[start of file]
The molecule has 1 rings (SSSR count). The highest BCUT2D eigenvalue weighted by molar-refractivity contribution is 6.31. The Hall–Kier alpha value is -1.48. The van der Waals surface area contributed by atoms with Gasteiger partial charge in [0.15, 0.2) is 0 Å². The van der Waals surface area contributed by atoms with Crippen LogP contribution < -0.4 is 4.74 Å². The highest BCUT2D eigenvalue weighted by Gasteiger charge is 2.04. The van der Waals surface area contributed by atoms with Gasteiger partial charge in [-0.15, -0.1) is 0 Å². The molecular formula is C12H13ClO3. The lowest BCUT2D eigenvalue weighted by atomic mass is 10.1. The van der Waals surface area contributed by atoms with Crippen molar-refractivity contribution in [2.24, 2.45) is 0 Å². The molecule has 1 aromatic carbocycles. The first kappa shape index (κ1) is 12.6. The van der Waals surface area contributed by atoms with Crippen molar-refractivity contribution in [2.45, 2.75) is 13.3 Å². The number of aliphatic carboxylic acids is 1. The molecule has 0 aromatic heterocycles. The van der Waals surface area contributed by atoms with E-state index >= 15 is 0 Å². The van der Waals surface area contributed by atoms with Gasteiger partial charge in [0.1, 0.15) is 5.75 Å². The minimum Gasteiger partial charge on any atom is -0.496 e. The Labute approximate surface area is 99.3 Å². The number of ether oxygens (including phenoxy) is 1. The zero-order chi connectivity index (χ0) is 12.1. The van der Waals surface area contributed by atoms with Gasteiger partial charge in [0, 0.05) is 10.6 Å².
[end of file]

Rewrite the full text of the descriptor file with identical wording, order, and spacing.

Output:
The molecule has 1 rings (SSSR count). The highest BCUT2D eigenvalue weighted by molar-refractivity contribution is 6.31. The Hall–Kier alpha value is -1.48. The van der Waals surface area contributed by atoms with Gasteiger partial charge in [0.15, 0.2) is 0 Å². The van der Waals surface area contributed by atoms with Crippen LogP contribution < -0.4 is 4.74 Å². The highest BCUT2D eigenvalue weighted by Gasteiger charge is 2.04. The van der Waals surface area contributed by atoms with Gasteiger partial charge in [-0.15, -0.1) is 0 Å². The molecular formula is C12H13ClO3. The lowest BCUT2D eigenvalue weighted by atomic mass is 10.1. The van der Waals surface area contributed by atoms with Crippen molar-refractivity contribution in [2.24, 2.45) is 0 Å². The molecule has 1 aromatic carbocycles. The first kappa shape index (κ1) is 12.6. The van der Waals surface area contributed by atoms with Crippen molar-refractivity contribution in [2.45, 2.75) is 13.3 Å². The number of aliphatic carboxylic acids is 1. The molecule has 0 aromatic heterocycles. The van der Waals surface area contributed by atoms with E-state index >= 15 is 0 Å². The van der Waals surface area contributed by atoms with Gasteiger partial charge in [0.1, 0.15) is 5.75 Å². The minimum Gasteiger partial charge on any atom is -0.496 e. The Labute approximate surface area is 99.3 Å². The number of ether oxygens (including phenoxy) is 1. The zero-order chi connectivity index (χ0) is 12.1. The van der Waals surface area contributed by atoms with Gasteiger partial charge in [0, 0.05) is 10.6 Å².